What I am trying to do, is have a NavigationDrawer menu like this:
I've figured out how to change layouts when menu items are clicked, but how do I load a new activity without losing the menu?
My main question:
For example let's say one of my menu options takes you to a layout where there are some buttons that do something. I need to load an accompanying activity/class, that will handle the actions and functionality of that specific "page" in the App. If another menu option takes you to a layout with only an image, for example, that would be another activity without all that code that handles the functionality of the buttons, since there are no buttons in this screen.
I hope that makes sense! I followed many tutorials/videos online using several methods (Fragments etc.) but nothing quite answered my question.
From what I understand, you want the navigation drawer to be present in every activity. There are two methods:
Use @Russell's answer. Make a main activity having a framelayout usually called content_frame which covers the whole activity. This activity has the code for the navigation drawer. On button click you can replace the contents of this layout with the layout of the desired fragment (i.e. either fragment with several buttons or say an image). So the elements in the drawer are all fragments. In the tutorials the fragments are called through getFragmentManager(). Check out the video series on navigation drawer by this guys, slidenerd: https://www.youtube.com/watch?v=K8hSIP2ha-g . Try to implement it as you are going along the video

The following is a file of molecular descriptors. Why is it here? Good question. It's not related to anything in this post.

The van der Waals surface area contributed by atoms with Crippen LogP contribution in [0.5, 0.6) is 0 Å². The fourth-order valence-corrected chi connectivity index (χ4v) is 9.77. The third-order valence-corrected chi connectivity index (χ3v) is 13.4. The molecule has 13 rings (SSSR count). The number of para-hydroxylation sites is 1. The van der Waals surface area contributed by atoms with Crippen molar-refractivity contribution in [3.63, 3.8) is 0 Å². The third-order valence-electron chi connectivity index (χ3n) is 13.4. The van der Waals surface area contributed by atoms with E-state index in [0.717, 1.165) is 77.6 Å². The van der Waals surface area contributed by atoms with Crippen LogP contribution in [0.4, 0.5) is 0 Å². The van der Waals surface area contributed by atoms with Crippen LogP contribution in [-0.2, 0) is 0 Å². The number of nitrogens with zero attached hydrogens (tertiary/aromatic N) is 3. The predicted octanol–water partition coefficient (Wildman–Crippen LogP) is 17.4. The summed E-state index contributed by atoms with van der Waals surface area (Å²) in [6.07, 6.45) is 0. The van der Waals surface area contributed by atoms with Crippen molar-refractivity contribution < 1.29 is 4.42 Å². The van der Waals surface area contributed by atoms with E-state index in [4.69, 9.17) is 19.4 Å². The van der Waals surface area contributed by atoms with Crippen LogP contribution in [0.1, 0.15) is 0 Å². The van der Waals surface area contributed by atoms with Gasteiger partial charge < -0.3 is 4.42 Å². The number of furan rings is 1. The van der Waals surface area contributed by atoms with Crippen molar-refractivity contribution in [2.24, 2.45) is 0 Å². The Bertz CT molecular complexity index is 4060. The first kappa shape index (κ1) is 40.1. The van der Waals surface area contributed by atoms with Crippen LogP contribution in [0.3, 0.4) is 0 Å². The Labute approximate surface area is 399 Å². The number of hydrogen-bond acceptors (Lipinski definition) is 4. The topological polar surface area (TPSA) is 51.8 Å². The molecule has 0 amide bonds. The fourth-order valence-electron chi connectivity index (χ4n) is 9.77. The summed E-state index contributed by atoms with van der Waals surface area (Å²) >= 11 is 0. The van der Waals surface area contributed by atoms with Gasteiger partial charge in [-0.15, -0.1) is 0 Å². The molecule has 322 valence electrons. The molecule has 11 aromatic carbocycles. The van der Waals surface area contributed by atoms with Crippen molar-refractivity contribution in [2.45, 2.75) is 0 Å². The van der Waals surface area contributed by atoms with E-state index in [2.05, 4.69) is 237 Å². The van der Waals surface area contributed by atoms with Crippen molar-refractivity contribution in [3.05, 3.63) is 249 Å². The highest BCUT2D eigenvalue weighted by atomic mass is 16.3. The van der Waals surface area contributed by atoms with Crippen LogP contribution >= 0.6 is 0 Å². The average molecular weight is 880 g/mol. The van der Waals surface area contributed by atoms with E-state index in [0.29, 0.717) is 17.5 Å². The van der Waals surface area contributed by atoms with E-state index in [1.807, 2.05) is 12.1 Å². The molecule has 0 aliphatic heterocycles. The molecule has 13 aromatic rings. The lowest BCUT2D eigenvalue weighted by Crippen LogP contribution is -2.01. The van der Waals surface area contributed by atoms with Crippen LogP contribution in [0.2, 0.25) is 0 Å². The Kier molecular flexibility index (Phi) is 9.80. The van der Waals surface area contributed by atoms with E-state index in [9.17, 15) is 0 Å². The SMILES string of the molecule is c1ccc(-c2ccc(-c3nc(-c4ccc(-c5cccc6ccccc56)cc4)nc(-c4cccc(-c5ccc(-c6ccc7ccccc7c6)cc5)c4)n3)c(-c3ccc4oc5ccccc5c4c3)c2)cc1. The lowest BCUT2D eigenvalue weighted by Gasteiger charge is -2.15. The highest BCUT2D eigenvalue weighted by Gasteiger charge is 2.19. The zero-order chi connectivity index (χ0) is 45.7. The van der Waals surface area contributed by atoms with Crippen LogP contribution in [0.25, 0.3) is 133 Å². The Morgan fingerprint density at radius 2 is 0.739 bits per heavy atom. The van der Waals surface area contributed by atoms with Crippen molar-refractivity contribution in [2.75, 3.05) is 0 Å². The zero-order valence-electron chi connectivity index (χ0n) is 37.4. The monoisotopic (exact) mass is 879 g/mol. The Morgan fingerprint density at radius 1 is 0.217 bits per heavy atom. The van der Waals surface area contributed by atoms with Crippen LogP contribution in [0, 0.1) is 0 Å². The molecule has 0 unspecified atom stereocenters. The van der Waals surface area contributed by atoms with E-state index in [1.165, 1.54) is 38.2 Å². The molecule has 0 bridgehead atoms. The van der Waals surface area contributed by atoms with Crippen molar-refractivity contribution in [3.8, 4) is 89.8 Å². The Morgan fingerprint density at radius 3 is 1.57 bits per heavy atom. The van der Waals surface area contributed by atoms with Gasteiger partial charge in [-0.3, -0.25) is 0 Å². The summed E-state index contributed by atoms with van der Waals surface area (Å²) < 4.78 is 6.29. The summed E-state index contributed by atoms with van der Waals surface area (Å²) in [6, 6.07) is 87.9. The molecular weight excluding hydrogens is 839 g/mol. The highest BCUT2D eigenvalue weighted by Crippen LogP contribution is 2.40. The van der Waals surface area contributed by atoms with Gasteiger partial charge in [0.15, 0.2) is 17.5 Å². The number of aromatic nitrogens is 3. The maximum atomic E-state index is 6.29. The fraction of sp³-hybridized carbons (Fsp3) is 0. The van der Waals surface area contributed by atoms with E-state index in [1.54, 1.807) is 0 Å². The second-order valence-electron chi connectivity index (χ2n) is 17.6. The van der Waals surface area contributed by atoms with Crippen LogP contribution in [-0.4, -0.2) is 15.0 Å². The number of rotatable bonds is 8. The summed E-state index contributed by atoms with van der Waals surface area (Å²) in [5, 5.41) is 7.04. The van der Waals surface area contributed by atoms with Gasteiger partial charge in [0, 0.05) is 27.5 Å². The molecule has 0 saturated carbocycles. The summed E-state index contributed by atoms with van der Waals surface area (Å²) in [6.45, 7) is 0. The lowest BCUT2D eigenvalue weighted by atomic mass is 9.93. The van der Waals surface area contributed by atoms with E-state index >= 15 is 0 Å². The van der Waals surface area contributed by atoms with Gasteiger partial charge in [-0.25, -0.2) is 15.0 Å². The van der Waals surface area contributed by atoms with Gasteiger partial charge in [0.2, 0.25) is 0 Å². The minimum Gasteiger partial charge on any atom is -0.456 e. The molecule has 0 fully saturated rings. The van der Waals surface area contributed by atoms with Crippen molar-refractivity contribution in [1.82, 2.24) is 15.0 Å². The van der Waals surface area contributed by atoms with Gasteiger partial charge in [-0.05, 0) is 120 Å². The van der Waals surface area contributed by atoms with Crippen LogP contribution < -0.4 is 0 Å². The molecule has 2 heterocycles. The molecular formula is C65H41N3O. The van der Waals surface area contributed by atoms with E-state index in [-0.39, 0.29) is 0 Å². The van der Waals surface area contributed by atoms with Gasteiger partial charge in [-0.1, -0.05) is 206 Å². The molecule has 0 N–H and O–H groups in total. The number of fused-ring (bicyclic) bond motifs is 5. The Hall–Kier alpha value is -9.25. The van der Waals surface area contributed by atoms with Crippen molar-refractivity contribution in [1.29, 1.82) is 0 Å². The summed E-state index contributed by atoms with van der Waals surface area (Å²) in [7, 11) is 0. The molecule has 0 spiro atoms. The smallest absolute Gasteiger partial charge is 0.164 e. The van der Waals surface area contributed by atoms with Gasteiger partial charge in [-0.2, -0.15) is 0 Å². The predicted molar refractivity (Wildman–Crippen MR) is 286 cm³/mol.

I personally prefer this method but it has its limitations. Create a baseactivity in which the code for the navigation drawer is. This has a framelayout usually called content_frame which covers the whole activity. The activities that need to have the drawer extend this baseactivity instead of appcompatactivity or activity. The layout inflation works like this in the oncreate:
getLayoutInflater().inflate(R.layout.activity_this, contentFrameLayout); instead of
setContentView. Here the activities are started through
startActivity. Cons of this method: a) the BaseActivity is destroyed and recreated every time the user changes activity. b) The activity can extend only one class which by default become baseActivity Pros: a) You can maintain an activity stack b) Each activity can have it's own configuration change rules and onsaveInstance rules. c) These activities can have separate fragments, which use this activity for communication. Trying to do this in the first method would involve main activity implementing huge number of interfaces unnecessarily (you will learn about interfaces in inter-fragment communication)